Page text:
Youth: Second, we found statistically significant short-term increases in youth-elder disputes. A rise in youth-elder tensions seemed to stem directly from a controversial theme in the workshops—that young adults and elders deserve equal treatment under the law. Discussions of equal rights in the community gave a space for traditionally low-powered groups, such as youth, to speak up and make complaints about the status quo with support from the workshop facilitators. These opportunities led to passionate and sometimes unresolved debates about whether new ideas about “human rights” and sharing power were suited to the community. These observations could explain the increased incidence of disputes, especially if the intervention increased the willingness of certain groups to stand up for their rights rather than submit to existing power structures.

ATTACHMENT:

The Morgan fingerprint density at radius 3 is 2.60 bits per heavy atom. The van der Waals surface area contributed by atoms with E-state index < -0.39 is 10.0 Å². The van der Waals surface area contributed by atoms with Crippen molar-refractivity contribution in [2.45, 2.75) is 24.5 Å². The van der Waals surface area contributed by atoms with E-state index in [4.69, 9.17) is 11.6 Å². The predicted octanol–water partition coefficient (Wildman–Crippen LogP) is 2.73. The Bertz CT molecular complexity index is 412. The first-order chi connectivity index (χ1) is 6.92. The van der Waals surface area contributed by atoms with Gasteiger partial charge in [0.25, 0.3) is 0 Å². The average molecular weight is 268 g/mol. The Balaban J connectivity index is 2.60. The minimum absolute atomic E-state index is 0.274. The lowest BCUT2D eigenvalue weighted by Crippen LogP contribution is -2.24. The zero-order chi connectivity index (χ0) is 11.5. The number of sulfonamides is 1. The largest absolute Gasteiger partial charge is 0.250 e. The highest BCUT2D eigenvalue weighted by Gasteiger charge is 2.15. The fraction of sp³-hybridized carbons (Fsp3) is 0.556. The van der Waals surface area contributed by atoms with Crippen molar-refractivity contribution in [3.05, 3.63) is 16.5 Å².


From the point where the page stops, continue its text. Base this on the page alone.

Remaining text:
Modest education campaigns have the potential to change behavior around longstanding disputes over valuable resources. After training, land disputes are resolved at higher rates, less violently, and with more satisfactory outcomes, especially longstanding land disputes. We see some signs, moreover, that short-term behavior change could be persistent and general. Most related studies look at behavior only a few weeks post-treatment. Our main effects on land conflict resolution seem to persist over two years.
To read the entire report, click here.